We are devastated by our inability to really change, to admit that what we have doesn’t work, doesn’t fit with our changing ideologies, our perception of reality and that most of what we have built our lives upon is a shambles and must be swept away so we can start again. People are terrified of doing this. Terrified of what the change really means.

    So I think what’s wrong with publishing is simply symptomatic of this greater problem – we’re all sucking at a teat that has long since dried up. There are plenty of us priming for a revolution, but no real leaders. I admit to my own fears. I know why so many on different sides of the fence want to stick with what they know, what has always worked for them – why so many would rather regress than try to take one more step further. They’re worried it’s that straw that will break the camel’s back. What they don’t get is – the camel isn’t really there and we’re all broken anyway.

    At some point our wheels will stop spinning and we’ll have to act, in a very big way – but a revolution needs people. Building support needs more than making the argument, it needs vision – one everyone can grasp. You’re at the starting point here. Go further.


    • gosh, DJ, you always have a way of making things sound so much smarter. you’re smart.

      so much of human nature comes down to our ability, willingness, and acceptance of change, so you’re right that what we’re facing in the arts and writing community is a resistance to and unwillingness and frankly, a lack of knowledge of what is ahead. not all of us can be trailblazers, which is why i realize i’m being a little hard on *all* indie writers to get their shit together (including myself) and blaze our trail.

      people like to group. they enjoy it. they are comfortable in it. even through the democratized internetz they still find groups: communities. cracking those communities and making people realize there’s more to reading than vampires, for example, is a challenge that few individuals can handle.

      so strength is in numbers, but those numbers must be qualified with excellent writers and great work.

      great, motherfucking work.



  4. Absolutely. By far the most critical thing is the readers. Focus on developing a readership. If you have that, you have all the leverage. Publishing through a traditional publisher is merely a means, not THE means, to the end of connecting to readers.

    • Thanks for coming by, Richard.

      While of course we all agree that it’s about the readers, that oversimplifies matters too much.

      I know you can be more specific!

      Part of the success of any writer–established or not–is in making that connection to readers both through the works and in the marketing that we all know and hate.

      Thinking and acting innovatively to reach those readers is where most of us independent writers are getting a little stuck right now.

      Thanks for reading.

      • Well, I feel there’s way too much bad/generic marketing advice. Honestly, I feel that one either gives very high level advice, as I did above—the key asymmetry is reader access, or one gets highly granular, with a specific writer/a specific book. Telling people to blog and tweet is more specific, but literally worse than useless, in that some writers are ill-suited to one or other form, because of style or writing habit.

        OK, well one thing I can say, though I fear you’ve heard me say this before, is that you focus on building readership through shorter items—fiction or essay or hybrid—published online at venues suitable for your writing, be it “literary,” “SF,” “romance,” etc. It’s virtually impossible to build a readership entirely from scratch, you need to reach out to like-minded mini-institutions. Offline, too, like reading series, writing/book groups, etc…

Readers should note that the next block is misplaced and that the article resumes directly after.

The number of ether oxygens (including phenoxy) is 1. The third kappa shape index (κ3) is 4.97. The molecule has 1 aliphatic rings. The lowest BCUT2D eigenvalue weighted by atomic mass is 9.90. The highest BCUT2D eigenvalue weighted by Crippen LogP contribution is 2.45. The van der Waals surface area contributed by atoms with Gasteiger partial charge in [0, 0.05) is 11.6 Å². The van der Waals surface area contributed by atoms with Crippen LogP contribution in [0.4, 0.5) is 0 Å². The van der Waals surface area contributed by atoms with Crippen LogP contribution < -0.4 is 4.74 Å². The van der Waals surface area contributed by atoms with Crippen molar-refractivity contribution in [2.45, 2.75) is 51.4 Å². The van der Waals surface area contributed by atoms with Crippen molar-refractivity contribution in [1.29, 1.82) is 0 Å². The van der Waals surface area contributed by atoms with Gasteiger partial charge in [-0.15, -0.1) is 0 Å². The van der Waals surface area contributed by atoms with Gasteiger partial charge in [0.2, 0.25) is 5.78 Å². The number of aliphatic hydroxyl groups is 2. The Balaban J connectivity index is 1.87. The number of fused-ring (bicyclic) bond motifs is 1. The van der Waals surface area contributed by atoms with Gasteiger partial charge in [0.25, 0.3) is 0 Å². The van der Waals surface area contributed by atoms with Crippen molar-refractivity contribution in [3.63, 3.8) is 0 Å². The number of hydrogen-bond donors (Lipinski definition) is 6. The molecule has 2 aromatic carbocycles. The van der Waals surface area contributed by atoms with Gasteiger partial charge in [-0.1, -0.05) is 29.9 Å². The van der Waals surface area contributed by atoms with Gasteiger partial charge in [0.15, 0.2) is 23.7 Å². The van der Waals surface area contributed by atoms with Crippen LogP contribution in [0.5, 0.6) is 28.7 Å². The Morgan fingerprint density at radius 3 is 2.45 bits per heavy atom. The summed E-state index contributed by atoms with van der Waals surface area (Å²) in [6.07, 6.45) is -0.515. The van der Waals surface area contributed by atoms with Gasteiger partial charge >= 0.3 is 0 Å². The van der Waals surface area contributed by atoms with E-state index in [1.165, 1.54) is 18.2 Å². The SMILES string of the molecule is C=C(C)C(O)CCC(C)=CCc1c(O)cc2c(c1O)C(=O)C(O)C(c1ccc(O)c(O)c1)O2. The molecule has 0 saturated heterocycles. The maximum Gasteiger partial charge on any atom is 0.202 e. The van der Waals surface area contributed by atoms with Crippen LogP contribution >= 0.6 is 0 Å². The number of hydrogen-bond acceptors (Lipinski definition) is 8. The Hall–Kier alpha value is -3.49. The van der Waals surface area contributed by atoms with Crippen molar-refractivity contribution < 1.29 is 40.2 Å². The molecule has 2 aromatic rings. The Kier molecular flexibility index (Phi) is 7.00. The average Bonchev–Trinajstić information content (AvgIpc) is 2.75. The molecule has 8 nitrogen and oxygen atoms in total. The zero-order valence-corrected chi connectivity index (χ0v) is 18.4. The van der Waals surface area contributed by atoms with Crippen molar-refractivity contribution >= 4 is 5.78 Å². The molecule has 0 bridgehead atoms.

Beyond that, I just can’t say, my belief is that readers are highly idiosyncratic (so are writers!) so discoverability is going to be mediated through highly social readers (who may well be writers)

  5. marchorne

    In a SENSE, I don’t think there is anything wrong with traditional publishing as part of a balanced breakfast. There should be a business that throws ‘spaghetti’ at the wall using marketing, disposability and distribution and that has big winners and many more small losers. That is a sensible mass entertainment business. It’s oversized now and will downsize appropriately. In the meantime, other models will emerge around it.
    The problem is that right now this machine is entirely identified as what publishing is and could ever be.

    • Ok, yes, balanced breakfast indeed. That’s why I keep saying we (ha, we…) need to reorient the way we think about publishing our work. And as Nash says and I agree with wholeheartedly, those new models are emerging slowly now with different formats and types, instead of heavy-duty first run novels, we’re putting out flash and short fiction, pod casts and webcasts, and other funky stuff.

      BUUUUUUT, that’s also an area rife with privacy and copyright issues, and there IS such thing as overexposure. You can’t just plaster your shit everywhere indiscriminantly. I think I spelled that wrong. Because readers absolutely sense our desperation, or our inability to find (or create) that “niche.” Readers are a smart bunch. They are who are are writing for, dammit.

      Thanks, babe.


  6. Marchorne,

    You make a really good point! I think I wouldn’t be bugged at all if everybody acknowledged trad pub was ONE option, not THE ONE TRUE WAY ZOMG.

    Publishing is a little fundamentalist for me at the moment.

  7. >>>That’s right, they give up their e-book rights and derivative marketing rights to a marketing department full of 22 year old interns with no budget who foil that author’s attempt at success because they don’t know what the fuck they’re doing.

    LMAO!!! Or, plainly, DON’T DO A THING until someone ASKS them for subsidiary rights.

    And you are leaving out the mantra that most pre-published writers chant in their head daily, which leads to the Desperation.

    That mantra is: “…get me out of this fucking job and away from these people get me out of this fucking job and away from these people …”

  8. The crumbling publishing business model (always critically flawed!) took egregious advantage of the very talent off whom they made their money! I see the new technology empowering writers as almost a second coming!

    Lenox, I promoted this post on my Writers Welcome Blog Check it out…

  9. Pingback: The Legacy of Publishing’s Ownership of Work | Publetariat